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EMBO Rep. Jan 2007; 8(1): 99–103.
Published online Dec 15, 2006. doi:  10.1038/sj.embor.7400870
PMCID: PMC1796748
Scientific Report

The human GINS complex binds to and specifically stimulates human DNA polymerase α-primase


The eukaryotic GINS complex has an essential role in the initiation and elongation phases of genome duplication. It is composed of four paralogous subunits—Sld5, Psf1, Psf2 and Psf3—which are ubiquitous and evolutionarily conserved in eukaryotic organisms. Here, we report the biochemical characterization of the human GINS complex (hGINS). The four hGINS subunits were coexpressed in Escherichia coli in a highly soluble form and purified as a complex. hGINS was shown to interact directly with the heterodimeric human DNA primase, by using either surface plasmon resonance measurements or by immunoprecipitation experiments carried out with anti-hGINS antibodies. The DNA polymerase α-primase synthetic activity was specifically stimulated by hGINS on various primed DNA templates. The significance of these findings is discussed in view of the molecular dynamics at the human replication fork.

Keywords: DNA polymerase, DNA primase, DNA replication, genome dynamics, GINS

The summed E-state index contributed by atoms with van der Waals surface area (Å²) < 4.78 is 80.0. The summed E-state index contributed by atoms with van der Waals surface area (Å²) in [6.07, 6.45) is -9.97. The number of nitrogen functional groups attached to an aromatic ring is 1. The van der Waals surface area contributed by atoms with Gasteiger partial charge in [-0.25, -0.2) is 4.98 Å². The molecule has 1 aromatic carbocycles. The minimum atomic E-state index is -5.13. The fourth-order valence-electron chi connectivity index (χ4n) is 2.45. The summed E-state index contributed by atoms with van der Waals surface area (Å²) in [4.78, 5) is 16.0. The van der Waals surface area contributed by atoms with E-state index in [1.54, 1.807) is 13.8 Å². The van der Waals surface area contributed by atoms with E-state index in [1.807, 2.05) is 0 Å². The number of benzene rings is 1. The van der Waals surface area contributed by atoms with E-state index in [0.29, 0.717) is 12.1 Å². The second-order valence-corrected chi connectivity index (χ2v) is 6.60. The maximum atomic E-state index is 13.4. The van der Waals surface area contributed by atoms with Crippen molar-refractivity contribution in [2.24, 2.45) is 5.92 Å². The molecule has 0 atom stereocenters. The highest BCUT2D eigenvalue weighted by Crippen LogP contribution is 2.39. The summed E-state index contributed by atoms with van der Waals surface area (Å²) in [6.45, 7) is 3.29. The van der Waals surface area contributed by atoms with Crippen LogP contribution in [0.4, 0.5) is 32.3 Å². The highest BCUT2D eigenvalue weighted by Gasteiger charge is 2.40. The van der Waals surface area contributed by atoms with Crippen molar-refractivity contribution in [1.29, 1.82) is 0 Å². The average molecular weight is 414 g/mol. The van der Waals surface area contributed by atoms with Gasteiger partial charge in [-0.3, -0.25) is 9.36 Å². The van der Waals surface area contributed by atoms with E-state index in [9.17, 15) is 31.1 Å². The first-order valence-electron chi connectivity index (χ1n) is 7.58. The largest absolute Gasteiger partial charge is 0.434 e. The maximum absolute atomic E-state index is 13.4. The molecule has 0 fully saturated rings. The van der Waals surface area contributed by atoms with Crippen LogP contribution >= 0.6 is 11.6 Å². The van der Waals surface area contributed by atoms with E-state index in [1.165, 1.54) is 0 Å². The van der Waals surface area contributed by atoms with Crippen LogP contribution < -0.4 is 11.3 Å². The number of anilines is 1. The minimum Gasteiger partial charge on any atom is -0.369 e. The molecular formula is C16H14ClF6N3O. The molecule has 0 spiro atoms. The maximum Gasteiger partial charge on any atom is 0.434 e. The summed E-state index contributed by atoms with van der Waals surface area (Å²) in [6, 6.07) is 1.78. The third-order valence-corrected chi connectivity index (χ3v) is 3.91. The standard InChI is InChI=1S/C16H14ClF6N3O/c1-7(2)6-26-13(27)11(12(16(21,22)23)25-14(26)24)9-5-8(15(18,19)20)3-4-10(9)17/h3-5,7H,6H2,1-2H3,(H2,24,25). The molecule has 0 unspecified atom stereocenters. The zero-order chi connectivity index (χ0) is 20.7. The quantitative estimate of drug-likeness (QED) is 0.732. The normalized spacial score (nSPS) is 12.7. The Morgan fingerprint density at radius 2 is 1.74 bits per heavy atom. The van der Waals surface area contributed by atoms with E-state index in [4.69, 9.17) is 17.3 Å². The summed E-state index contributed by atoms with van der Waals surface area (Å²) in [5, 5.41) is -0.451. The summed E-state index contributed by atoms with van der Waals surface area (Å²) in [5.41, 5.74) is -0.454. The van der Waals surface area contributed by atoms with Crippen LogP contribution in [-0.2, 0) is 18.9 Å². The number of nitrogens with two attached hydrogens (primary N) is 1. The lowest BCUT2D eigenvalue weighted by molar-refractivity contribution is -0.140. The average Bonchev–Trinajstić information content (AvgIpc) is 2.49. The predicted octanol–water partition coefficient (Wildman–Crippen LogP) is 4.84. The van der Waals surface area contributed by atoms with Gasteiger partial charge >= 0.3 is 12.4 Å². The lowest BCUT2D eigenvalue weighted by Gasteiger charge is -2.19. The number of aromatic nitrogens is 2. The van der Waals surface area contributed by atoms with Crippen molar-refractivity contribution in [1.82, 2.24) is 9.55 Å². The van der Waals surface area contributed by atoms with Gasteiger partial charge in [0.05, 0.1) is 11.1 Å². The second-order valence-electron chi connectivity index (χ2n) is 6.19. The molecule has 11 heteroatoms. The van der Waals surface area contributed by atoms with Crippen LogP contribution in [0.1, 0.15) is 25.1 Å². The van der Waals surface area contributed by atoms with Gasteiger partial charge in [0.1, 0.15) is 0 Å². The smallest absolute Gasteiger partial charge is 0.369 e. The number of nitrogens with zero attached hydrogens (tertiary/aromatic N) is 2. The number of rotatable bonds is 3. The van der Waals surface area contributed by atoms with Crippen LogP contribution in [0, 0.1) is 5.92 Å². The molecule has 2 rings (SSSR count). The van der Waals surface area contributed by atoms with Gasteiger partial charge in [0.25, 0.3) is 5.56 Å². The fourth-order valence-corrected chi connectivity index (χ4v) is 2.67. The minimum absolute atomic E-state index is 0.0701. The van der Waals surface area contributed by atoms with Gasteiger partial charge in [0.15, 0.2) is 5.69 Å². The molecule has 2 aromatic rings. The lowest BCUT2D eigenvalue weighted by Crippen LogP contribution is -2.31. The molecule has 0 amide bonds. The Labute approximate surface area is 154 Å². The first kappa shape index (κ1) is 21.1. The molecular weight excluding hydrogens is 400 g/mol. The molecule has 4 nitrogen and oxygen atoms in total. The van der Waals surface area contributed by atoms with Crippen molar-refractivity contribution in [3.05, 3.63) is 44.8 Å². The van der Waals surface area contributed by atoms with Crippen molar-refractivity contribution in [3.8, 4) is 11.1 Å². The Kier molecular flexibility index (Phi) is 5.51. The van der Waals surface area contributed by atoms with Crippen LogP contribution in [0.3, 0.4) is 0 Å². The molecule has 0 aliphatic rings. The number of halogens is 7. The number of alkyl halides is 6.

The GINS complex consists of four paralogous protein subunits—Sld5 (synthetic lethality with Dpb11), Psf1 (partner of Sld5 1), Psf2 and Psf3—and the genes encoding these subunits have been identified in all sequenced eukaryotic genomes. They were originally identified by genetic analyses in Saccharomyces cerevisiae aimed at discovering interaction partners of Dpb11 (Takayama et al, 2003). Dpb11 (DNA polymerase B possible subunit 11) is an essential initiation factor responsible, together with Cdc45 (cell division control 45), for recruiting DNA polymerase (pol) α and epsilon to the replisome (Masumoto et al, 2000). The GINS complex was shown to be essential for the initiation and elongation phases of DNA replication in S. cerevisiae (Kanemaki et al, 2003; Takayama et al, 2003). Furthermore, biochemical studies on Xenopus laevis egg extracts suggested that the GINS complex has an essential role in genome duplication also in vertebrates (Kubota et al, 2003). Chromatin immunoprecipitation experiments carried out in S. cerevisiae showed that GINS, pols α and epsilon, minichromosome maintenance protein (MCM)2–7, Cdc45, and the checkpoint factors Tof1–Csm3 and Mrc1 are components of the replisome at paused DNA replication forks (Calzada et al, 2005). A similar approach was used to dissect the molecular anatomy of the replisome in X. laevis egg extracts, in which sequence-specific replication fork pausing was induced with biotin–streptavidin-modified plasmids and identified the replicative pols α, δ and epsilon, GINS, MCM2–7, Cdc45 and MCM10 as components of the vertebrate replisome (Pacek et al, 2006). A very recent proteomic study in S. cerevisiae indicated that GINS is stably associated with the progressing replication fork together with the MCM2–7 complex, Cdc45 and a specific set of other various regulatory replication factors (Gambus et al, 2006). Furthermore, in Schizosaccharomyces pombe and HeLa cells, the Psf2 subunit was found to affect chromosome segregation, perhaps through replication of the centromeres, which is critical for correct centromeric chromatin and kinetochore assembly (Huang et al, 2005). However, despite these genetic and biochemical studies, the exact molecular function of the GINS complex has not yet been explained. It has been postulated that it might coordinate the action of the multiple eukaryotic replicative polymerases at the replication fork during the elongation phase (Kubota et al, 2003; Takayama et al, 2003). In addition, the GINS complex has been proposed to act as an activator of the MCM2–7 helicase function in association with Cdc45 (Kubota et al, 2003; Takahashi et al, 2005; Pacek et al, 2006). Conversely, in mammalian cells, the biochemical features and physiological role of the GINS homologues have been poorly investigated so far. It has been reported that the gene coding for human Psf2 is upregulated in liver cancer cells (Obama et al, 2005), and the mouse Psf1 protein has been shown to be essential for cell proliferation at an early stage of embryonic development (Ueno et al, 2005). Here, we report that the recombinant human GINS complex (hGINS) can physically interact with the primase subunits of pol α-primase and can specifically stimulate its polymerase activity.